Structural racism and white privilege operate in many ways. They also mark that there are certain spaces that can only be accessed by those who have the information and the financial means. In the case of the National Buenos Aires, not everyone can pay the academies that prepare you for the entrance exam, that already marks a barrier for you. Once inside, differential treatment is evident. The structure is clear: not everyone becomes a delegate, there are teachers who answer a question to certain students better, and there are students who will never be able to occupy a hegemonic role, nor will they be able to reach the Student Center. What happens most of the time is that brown people are among those who are marginalized, “he says.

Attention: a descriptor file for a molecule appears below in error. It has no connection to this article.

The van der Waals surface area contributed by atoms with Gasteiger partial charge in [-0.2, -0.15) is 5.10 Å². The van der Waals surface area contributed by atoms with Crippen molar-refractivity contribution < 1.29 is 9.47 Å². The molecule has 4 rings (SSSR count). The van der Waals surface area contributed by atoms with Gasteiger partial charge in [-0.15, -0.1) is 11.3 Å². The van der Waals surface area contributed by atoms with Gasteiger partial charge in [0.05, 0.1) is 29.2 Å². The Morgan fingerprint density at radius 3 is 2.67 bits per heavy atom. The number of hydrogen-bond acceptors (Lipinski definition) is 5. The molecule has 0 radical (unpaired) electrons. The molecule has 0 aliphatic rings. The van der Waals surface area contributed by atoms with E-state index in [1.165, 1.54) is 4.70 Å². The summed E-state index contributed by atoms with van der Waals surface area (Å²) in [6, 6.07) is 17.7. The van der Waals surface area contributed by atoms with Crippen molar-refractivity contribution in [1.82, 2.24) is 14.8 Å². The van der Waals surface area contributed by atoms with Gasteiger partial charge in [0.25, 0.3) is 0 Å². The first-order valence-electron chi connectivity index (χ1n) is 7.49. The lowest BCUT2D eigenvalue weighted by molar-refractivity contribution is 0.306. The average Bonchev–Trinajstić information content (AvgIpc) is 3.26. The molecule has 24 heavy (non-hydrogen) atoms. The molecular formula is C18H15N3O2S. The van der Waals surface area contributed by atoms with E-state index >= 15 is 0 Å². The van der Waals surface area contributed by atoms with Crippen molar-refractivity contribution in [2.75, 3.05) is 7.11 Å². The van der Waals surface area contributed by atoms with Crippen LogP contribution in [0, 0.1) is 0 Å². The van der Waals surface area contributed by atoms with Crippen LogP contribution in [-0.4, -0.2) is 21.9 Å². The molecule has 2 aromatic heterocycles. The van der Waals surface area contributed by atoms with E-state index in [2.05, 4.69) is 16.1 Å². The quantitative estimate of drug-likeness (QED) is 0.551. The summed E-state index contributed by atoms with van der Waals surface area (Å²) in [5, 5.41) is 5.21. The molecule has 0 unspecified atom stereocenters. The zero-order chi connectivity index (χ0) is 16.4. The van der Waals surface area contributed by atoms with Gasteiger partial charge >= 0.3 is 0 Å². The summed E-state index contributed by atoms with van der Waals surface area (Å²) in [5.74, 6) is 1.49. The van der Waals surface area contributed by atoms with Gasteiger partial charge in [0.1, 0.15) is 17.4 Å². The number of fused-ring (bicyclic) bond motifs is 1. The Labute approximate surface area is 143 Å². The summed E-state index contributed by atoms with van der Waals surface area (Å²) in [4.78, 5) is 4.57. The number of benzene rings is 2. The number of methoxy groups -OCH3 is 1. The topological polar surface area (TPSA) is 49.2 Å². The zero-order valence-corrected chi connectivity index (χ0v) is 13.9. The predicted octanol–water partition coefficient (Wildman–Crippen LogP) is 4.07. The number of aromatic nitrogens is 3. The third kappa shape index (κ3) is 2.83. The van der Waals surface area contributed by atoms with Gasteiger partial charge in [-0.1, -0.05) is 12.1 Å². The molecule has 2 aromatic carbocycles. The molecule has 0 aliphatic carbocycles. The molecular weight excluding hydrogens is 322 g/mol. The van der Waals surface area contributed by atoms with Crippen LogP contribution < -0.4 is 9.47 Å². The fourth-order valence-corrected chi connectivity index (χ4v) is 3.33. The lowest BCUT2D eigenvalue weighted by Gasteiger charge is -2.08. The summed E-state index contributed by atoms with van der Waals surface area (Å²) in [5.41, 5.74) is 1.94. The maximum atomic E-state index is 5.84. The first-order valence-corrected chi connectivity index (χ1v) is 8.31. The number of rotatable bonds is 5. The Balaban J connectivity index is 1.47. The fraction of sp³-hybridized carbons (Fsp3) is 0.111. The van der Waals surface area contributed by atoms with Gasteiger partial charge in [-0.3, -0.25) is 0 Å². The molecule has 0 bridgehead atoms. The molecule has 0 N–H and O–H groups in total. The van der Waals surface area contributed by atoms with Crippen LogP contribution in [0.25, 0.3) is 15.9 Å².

Flora Alvarado, at the entrance of what was her secondary: the Colegio Nacional Buenos Aires.
Flora Alvarado, at the entrance of what was her secondary: the Colegio Nacional Buenos Aires. “Here the differential treatment is evident”, he assures Source: LA NACION – Credit: Alejandro Guyot

Flora clearly remembers an episode during her last day of school. A teacher wanted to know what the students were going to continue studying. “A non-racialized colleague commented that she wanted to pursue an artistic career and he replied: Oh, how nice! When it was my turn, I told him that I also wanted to study Art. How difficult …, he replied. They are little things that they are building in which direction the life of each one goes “, he reflects.

The closing of the secondary cycle coincided with a trip to Bolivia in which Flora could have a deep contact with her roots, which marked her and strengthened its identity. “At that time I reflected a lot on everything that had happened during primary and secondary school and I realized that everything I had suffered, all the marginalization, the strange looks every time I spoke, were the product of a racist structure“, remember.